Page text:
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Old April 13th, 2015   #4
Task Group Member
Join Date: Aug 2008
Posts: 363

You are allowed to ACK_TIMER everything except discovery. In fact, this is how many of the wireless RDM systems work. They can't guarantee that the data will get over-the-air within the 2ms allowed for a response, so they ACK_TIMER everything to give them extra time.

That being said, I would consider this kind of behavior undesirable. Not all controllers implement ACK_TIMER handling, and not all of them implement it the same way. This will hurt your compatibility with some systems out there. It will work perfectly fine with many controllers, but it will fail with some, and be flaky with others.

For controllers that don't implement ACK_TIMER handling properly, it's really a controller problem and should be fixed in the controller, but you're the one who will get the phone call from the user.

Whenever possible, I recommend that you avoid ACK_TIMER except when you absolutely need it. If you can't avoid ACK_TIMER, there are some best practices to follow:

1: When the controller sends GET QUEUED_MESSAGE, return any pending ACK_TIMER fulfillment messages first, before sending unsolicited messages such as a lamp-hour change.

2: Make sure your "Message Count" goes to zero within a reasonable period of time after sending your ACK_TIMER fulfillment messages. Some controllers send a GET QUEUED message until the "Message Count" field reaches zero, but if the count never goes to zero they can get stuck in a loop or time out.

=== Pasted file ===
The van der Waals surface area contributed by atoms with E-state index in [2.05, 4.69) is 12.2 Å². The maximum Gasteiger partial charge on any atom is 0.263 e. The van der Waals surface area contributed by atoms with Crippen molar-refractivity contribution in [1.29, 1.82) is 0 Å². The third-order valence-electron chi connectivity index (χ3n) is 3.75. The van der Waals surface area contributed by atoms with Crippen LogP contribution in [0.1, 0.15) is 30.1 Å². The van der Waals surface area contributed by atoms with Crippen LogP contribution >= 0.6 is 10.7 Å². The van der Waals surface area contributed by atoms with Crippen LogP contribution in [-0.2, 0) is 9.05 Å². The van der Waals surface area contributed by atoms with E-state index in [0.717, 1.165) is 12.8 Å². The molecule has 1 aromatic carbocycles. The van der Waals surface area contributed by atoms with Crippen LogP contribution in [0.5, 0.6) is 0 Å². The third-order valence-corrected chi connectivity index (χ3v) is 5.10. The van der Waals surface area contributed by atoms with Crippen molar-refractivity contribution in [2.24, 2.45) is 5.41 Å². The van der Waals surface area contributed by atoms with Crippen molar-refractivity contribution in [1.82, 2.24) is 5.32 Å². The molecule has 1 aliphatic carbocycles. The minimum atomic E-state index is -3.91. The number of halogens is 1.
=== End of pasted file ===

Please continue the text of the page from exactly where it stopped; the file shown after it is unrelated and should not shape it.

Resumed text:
3: Avoid chained ACK_TIMER's if possible. For example, if you've asked for 200ms, but still aren't ready when the GET QUEUED_MESSAGE arrives you can queue up another ACK_TIMER for additional time. This is allowed, but can cause interoperability issues. Better to request the maximum time you'd need the first time rather than using multiple chained delays.

4: Whenever possible, NACK without ACK_TIMER. If you can determine immediately whether a request is valid, NACK it right away rather than ACK_TIMER'ing and subsequently queuing up the NACK.

A random thought: It would be interesting to characterize your OS and see how often it takes longer than 2ms to respond. If it's only 1 or 2 times out of, say, 10,000 packets, you might be better to just drop the request when you can't respond in time and let the controller re-try. I'm not sure if this is the best solution or not, but it's something to consider.

Last edited by ericthegeek; April 13th, 2015 at 11:11 AM.
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